Having these experiences, I felt ready to tackle my ultimate goal: a Facebook Live video. My original plan was to do one for National Stuttering Awareness Week in May. But, as what usually happens, life had other plans.

In late January I received a Facebook message from Uri Schneider of Schneider Speech and the host of the “Transcending Stuttering” podcast. I instantly accepted and then realized what I got myself into: I was going to do a Facebook Live video. Not the short five-minute video I planned on, but an hourlong video. You see, unlike most podcasts, “Transcending Stuttering” is livestreamed on Facebook first and then released as a podcast and posted publicly to YouTube.

I was excited and a bit nervous about this. My excitement was caused by a podcast that was on my podcast bucket list reached out to me, and not me to them. Nerves were due to this being livestreamed. There was no microphone or unlisted YouTube link to hide behind. Everyone with internet access could see and hear my most authentic self in real time or watch the recording. And I was and am OK with that. That’s something James in the beginning of 2020 would not be able to say.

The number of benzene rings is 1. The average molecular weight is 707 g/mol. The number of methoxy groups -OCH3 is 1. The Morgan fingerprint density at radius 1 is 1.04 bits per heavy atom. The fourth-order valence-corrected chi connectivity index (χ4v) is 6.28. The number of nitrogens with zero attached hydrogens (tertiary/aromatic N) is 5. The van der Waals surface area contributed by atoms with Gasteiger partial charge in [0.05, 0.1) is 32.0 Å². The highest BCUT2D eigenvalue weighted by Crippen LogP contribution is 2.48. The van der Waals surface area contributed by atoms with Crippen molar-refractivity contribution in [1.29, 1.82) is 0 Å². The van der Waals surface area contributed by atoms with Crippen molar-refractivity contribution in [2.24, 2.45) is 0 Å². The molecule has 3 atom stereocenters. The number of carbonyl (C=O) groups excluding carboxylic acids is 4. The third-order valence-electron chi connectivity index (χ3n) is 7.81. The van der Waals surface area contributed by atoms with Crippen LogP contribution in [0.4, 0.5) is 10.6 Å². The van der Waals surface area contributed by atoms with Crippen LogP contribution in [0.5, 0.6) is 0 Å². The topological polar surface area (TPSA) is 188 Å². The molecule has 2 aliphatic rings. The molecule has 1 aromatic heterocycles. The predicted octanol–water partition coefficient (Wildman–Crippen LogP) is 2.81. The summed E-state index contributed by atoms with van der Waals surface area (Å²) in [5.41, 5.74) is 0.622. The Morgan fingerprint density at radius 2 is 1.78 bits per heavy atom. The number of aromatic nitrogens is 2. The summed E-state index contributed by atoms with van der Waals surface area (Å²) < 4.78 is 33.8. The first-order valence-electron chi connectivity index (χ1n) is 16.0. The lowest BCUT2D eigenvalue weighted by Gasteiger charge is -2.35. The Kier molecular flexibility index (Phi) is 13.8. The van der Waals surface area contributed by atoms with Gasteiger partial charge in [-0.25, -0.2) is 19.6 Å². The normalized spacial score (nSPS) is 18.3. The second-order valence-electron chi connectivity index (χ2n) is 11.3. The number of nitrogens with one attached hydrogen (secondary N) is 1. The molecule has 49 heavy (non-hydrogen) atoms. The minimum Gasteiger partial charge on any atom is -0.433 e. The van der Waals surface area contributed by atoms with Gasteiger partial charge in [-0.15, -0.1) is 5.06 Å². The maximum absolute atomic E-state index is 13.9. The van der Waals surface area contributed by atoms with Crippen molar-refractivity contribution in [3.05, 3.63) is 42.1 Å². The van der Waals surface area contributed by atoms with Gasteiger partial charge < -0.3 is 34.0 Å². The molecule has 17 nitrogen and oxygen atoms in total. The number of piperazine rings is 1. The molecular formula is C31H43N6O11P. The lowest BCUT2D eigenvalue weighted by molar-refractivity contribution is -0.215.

The past 13 months have been rough, to put it nicely. Yet, I was able to accomplish a goal I thought would take me years to complete. Now, I’m comfortable with watching and hearing myself stutter. If anything, that one nugget is one of the good things to come out of all of this. I think it’s important to focus on and find the good in all things. Also, being comfortable with hearing myself stutter once again allows me to be the person who I needed when I was younger. At 26, I was not comfortable with this aspect of stuttering and held back from participating in online events and meetings because of it. At 28, it’s no big deal to me and doesn’t hold me back from participating in online events and meetings.

Unsplash image by Maxim Tolchinskiy

Originally published: April 24, 2021